I do know that, if true, she probably doesn’t need to be the person hired to heal a program from the psychological scars of a coach who often governed by fear and intimidation. I do know that even the greatest motivators sometimes cross lines they can’t step back over.
But I also know I am nowhere today were it not for an f-bomb-dropping, verbally abusive, emotionally manipulative coach who — this is hard to admit — cared about me more than I cared about myself at one point in my life.
I know this is no great defense for the late Bob Nakagawa and some of the motivational “tactics” he implored.
I know when I was a sophomore in high school, playing on the varsity, four seniors walked straight from the bench right out of the gym — on Senior Night, moments after the game started — in protest of what they perceived as wrongs Nakagawa had done them.
Profane, crass, the word “Nakagawa” was echoed in the halls of Campbell High School in Ewa Beach, Hawaii, during the early 1980s with the same contempt befitting the evil warden in “The Shawshank Redemption.”
He got our attention more than a few times by violently slapping our knees in anger during timeouts, called us “mahu,” the Hawaiian word for gay. If I’m honest, I think he once slapped one of my knucklehead teammates across the face.
When I once asked privately after practice why I wasn’t getting much playing time my sophomore season, even though I was sure I was quicker than Matt Rodrigues, a senior, Nakagawa yelled across the gym in that instant: “Hey Matt, Wise thinks he’s faster than you. Line up. Now.” Humiliated after I lost a line drill by more than a few steps, I walked out of practice that day never wanting to play again.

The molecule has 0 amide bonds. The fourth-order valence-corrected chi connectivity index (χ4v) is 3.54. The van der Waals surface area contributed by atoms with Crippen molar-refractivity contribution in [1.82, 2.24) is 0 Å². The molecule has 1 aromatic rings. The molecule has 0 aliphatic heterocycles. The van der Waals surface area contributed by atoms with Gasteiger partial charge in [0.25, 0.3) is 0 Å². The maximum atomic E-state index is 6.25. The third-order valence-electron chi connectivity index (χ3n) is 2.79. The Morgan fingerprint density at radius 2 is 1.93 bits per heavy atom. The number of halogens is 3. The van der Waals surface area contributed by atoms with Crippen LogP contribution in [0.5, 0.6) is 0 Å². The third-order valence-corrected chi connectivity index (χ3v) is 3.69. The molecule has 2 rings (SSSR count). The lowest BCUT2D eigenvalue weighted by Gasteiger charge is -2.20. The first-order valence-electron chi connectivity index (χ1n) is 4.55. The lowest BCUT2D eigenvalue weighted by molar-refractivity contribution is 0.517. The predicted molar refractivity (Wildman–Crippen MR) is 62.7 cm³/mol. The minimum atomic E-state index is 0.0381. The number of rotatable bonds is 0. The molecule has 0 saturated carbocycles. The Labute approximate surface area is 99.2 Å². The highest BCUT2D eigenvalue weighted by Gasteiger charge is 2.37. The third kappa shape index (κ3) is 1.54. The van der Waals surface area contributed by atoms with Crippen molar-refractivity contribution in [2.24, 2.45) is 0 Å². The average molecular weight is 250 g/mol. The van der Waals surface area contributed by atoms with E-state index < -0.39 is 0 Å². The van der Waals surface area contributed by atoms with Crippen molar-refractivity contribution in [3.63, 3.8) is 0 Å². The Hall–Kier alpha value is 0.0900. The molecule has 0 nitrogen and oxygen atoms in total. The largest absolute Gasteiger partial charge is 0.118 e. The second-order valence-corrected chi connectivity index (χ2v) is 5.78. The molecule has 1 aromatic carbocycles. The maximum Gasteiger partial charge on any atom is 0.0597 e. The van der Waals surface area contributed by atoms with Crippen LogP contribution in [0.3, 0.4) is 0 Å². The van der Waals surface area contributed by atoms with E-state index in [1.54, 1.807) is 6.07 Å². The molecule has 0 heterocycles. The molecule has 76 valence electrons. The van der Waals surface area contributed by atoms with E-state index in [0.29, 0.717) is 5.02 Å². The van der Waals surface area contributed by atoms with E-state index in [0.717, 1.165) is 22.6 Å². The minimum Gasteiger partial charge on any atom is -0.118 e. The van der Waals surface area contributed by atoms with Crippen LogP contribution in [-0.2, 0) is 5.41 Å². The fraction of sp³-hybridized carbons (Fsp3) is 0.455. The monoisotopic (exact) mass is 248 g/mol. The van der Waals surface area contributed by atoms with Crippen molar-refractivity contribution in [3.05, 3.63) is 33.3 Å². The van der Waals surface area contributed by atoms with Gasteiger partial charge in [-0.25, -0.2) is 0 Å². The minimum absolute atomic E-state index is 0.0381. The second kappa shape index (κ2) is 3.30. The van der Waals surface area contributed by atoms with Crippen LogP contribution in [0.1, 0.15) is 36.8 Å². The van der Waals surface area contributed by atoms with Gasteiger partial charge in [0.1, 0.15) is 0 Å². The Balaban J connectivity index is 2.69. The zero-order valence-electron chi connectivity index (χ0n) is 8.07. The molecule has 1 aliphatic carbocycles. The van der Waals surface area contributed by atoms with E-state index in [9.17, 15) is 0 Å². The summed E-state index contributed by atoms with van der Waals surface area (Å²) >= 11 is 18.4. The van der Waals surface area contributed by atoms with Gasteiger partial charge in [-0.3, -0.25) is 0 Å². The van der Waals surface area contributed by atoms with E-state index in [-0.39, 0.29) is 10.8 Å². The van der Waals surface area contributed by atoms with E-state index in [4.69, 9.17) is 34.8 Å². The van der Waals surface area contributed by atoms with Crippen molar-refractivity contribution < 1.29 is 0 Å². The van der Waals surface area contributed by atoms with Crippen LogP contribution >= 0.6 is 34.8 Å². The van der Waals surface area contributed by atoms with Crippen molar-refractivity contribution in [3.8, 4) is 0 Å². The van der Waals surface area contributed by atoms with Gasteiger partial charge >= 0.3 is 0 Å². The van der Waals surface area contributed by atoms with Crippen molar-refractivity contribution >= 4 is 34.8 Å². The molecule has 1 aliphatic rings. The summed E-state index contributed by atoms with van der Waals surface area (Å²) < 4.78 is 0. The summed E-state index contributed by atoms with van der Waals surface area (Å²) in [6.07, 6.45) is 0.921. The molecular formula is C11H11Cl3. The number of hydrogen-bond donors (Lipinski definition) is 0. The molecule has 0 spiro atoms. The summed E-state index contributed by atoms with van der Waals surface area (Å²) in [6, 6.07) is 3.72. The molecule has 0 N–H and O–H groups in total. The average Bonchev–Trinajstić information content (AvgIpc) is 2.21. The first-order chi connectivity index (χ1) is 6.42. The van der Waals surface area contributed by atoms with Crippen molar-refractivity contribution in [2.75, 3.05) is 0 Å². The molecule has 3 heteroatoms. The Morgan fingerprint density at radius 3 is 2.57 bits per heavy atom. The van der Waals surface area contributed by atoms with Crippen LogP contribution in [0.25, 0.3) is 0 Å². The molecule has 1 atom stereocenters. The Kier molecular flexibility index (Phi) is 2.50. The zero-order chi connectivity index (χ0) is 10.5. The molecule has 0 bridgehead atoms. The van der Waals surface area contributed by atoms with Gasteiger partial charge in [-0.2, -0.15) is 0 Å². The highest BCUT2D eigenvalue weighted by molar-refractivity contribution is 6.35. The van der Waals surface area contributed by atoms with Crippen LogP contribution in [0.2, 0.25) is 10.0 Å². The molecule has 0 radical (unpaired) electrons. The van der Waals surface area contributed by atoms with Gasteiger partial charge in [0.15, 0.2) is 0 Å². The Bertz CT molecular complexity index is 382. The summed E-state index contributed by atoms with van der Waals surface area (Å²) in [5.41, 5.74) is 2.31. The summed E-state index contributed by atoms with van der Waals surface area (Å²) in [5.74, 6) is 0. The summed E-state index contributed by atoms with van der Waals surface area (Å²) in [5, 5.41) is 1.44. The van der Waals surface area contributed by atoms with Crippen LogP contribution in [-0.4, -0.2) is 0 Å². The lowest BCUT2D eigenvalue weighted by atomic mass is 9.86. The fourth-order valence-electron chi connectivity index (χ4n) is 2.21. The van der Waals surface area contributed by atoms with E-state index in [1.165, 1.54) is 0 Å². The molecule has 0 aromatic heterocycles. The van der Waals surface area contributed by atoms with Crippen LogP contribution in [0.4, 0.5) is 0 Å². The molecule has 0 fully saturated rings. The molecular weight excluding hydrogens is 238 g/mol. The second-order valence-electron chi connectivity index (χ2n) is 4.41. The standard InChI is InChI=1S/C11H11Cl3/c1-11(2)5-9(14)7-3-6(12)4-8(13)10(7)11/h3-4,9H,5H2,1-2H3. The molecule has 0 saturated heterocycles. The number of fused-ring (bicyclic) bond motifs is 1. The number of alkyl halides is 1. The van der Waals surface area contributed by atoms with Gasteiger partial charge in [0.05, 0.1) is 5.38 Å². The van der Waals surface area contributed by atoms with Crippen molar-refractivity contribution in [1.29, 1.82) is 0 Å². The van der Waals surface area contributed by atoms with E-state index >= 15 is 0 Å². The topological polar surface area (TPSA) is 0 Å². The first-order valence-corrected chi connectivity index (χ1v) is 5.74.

And I know two years later — when I started on a state-ranked team and took my schooling seriously enough to earn a college scholarship — that Coach Nakagawa had instilled more purpose in me than I knew possible. I know that if it wasn’t for a coach such as that, I likely would have fallen in with the D-building losers crowd, one foot propped up against the wall, stoned out of my mind, hoping to work construction during the summer.
I also know if Nakagawa doesn’t cruelly dangle my high school career in front of me while I was late to another class one day — telling me to forget basketball and to go out for something else, that he doesn’t need slackers like me on his team — I coast instead of thrive. I get by. I don’t realize my potential as a person or a player.